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Re: [ba-ohs-talk] Concept: Typed Versioning

Sandy Klausner wrote:    (01)

> So now two mechanisms need development. One to represent the dynamic linking
> and separate meta logic for determining the syntax/semantic update behavior.
> Seems that the dynamic linking mechanism should be generic, while provisions
> for user control to declare domain specific update behavior would drive the
> generic linking.    (02)

Thinking in terms of the great picture that Lee gave me at dinner one night,
a link to a node (in Nodal) always points to the top of a chain. Below that
the chain is the progression of revisions, where the top most revision in the
chain is the most recent.    (03)

I'm pretty sure I agree with Eugene that link typing must be an integral part
of the system. How that gets added to Nodal, I'm not sure, but let's say it
is.    (04)

I see link types as something the user controls. (I think Eugene and I have
different concepts here. What I'm presenting now is my view.) The user
sets a link type as one of (for example) response, counter-argument,
inline inclusion, simple reference, like that. The way the system displays
linked material is primarily determined by those types, and also controlled
by the user.    (05)

     It's the syntax/semantic difference once again, although this time in
     a new setting. The link type sets the *semantics* for the link. It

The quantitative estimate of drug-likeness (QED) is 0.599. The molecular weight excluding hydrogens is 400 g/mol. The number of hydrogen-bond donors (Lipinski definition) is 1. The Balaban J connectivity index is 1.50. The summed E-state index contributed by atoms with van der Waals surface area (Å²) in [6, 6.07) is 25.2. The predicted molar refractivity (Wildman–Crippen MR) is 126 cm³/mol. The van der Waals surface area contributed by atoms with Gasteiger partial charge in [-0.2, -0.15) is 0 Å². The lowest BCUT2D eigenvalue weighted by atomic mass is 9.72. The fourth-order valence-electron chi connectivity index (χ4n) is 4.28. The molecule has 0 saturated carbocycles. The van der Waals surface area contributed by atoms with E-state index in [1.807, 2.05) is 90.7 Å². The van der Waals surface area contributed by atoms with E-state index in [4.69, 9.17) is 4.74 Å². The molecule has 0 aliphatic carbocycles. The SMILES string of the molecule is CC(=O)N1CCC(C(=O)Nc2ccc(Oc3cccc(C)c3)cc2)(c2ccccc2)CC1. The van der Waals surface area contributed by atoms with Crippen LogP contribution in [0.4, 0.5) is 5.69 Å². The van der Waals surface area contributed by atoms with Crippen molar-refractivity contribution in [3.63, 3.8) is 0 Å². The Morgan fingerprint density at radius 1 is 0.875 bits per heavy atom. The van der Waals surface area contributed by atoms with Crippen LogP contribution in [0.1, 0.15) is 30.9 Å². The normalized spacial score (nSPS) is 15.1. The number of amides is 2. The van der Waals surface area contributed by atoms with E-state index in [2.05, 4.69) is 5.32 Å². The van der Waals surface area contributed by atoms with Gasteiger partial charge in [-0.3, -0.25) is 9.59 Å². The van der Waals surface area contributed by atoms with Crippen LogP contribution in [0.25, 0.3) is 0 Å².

tells whether material is supposed to be inlined, or whether an
     underlined title should be displayed, for example. The user settings
     determine the *syntax*. (Should titles be displayed in blue or red.
     Should they be underlined.)    (06)

Returning now to the original syntax/semantics difference, lets assume
that the versioning system is capaple of determining whether a node
change is syntactic, or whether it represents a semantic change.    (07)

If the change is syntactic, the new version becomes the head of the chain,
and old links point to that version. If the change is semantic, a branch is
created. The link then continues to point to the head of the old chain,
with some visual indicator that a branch has occurred, and the link is
pointing to an older version.    (08)

Perhaps the document author even gets a notification that a semantic
change occurred. That could be cool. Sort of an automated response
to a node in my document informing that one my dependencies has
been revv'd. (Or maybe it would be awful. Dunno.)    (09)

The document author can then choose to update the link or leave it
pointing to the old version. In either case, the document returns to
displaying a single link.    (010)

Until the document author does so, however, a person reading the
document sees both the link and the "updated version exists"
indicator. They get an opportunity to inspect both versions, until
the author(s) have made up their mind which they prefer.    (011)

Finally, in matters of syntactic eloquence, an author needs the ability
to say, "link to that version, come hell or high water, no matter what
kind of change occurs". That way, when some particulary pithy phrase
is quoted, there is no danger of it degrading to something less eloquent
in the future.    (012)